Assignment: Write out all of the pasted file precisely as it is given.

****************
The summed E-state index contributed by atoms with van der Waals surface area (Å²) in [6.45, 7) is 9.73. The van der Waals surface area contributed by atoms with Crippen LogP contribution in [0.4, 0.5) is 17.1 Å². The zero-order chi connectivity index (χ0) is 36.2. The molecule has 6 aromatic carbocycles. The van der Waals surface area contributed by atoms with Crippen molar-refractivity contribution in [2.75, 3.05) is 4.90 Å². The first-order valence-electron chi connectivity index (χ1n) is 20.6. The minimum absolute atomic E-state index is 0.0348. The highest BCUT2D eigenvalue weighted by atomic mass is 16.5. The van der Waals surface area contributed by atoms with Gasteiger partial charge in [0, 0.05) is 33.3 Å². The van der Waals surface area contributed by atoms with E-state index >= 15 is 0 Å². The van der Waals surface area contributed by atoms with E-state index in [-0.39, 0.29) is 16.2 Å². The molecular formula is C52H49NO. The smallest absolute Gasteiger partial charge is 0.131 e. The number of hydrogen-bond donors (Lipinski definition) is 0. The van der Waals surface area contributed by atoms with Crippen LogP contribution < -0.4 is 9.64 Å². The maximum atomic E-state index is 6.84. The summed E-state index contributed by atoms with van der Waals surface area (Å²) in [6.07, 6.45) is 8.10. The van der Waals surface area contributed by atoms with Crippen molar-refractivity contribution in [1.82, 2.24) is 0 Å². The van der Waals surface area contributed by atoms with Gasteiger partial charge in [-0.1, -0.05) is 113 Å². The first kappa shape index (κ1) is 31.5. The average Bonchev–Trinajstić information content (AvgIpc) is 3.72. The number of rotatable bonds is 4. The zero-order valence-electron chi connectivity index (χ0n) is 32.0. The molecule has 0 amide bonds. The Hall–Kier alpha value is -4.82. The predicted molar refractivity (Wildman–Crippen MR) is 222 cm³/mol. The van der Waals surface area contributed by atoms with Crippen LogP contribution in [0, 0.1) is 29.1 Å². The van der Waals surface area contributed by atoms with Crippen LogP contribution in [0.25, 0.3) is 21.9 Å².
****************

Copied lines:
The summed E-state index contributed by atoms with van der Waals surface area (Å²) in [6.45, 7) is 9.73. The van der Waals surface area contributed by atoms with Crippen LogP contribution in [0.4, 0.5) is 17.1 Å². The zero-order chi connectivity index (χ0) is 36.2. The molecule has 6 aromatic carbocycles. The van der Waals surface area contributed by atoms with Crippen molar-refractivity contribution in [2.75, 3.05) is 4.90 Å². The first-order valence-electron chi connectivity index (χ1n) is 20.6. The minimum absolute atomic E-state index is 0.0348. The highest BCUT2D eigenvalue weighted by atomic mass is 16.5. The van der Waals surface area contributed by atoms with Gasteiger partial charge in [0, 0.05) is 33.3 Å². The van der Waals surface area contributed by atoms with E-state index >= 15 is 0 Å². The van der Waals surface area contributed by atoms with E-state index in [-0.39, 0.29) is 16.2 Å². The molecular formula is C52H49NO. The smallest absolute Gasteiger partial charge is 0.131 e. The number of hydrogen-bond donors (Lipinski definition) is 0. The van der Waals surface area contributed by atoms with Crippen LogP contribution < -0.4 is 9.64 Å². The maximum atomic E-state index is 6.84. The summed E-state index contributed by atoms with van der Waals surface area (Å²) in [6.07, 6.45) is 8.10. The van der Waals surface area contributed by atoms with Crippen molar-refractivity contribution in [1.82, 2.24) is 0 Å². The van der Waals surface area contributed by atoms with Gasteiger partial charge in [-0.1, -0.05) is 113 Å². The first kappa shape index (κ1) is 31.5. The average Bonchev–Trinajstić information content (AvgIpc) is 3.72. The number of rotatable bonds is 4. The zero-order valence-electron chi connectivity index (χ0n) is 32.0. The molecule has 0 amide bonds. The Hall–Kier alpha value is -4.82. The predicted molar refractivity (Wildman–Crippen MR) is 222 cm³/mol. The van der Waals surface area contributed by atoms with Crippen LogP contribution in [0, 0.1) is 29.1 Å². The van der Waals surface area contributed by atoms with Crippen LogP contribution in [0.25, 0.3) is 21.9 Å².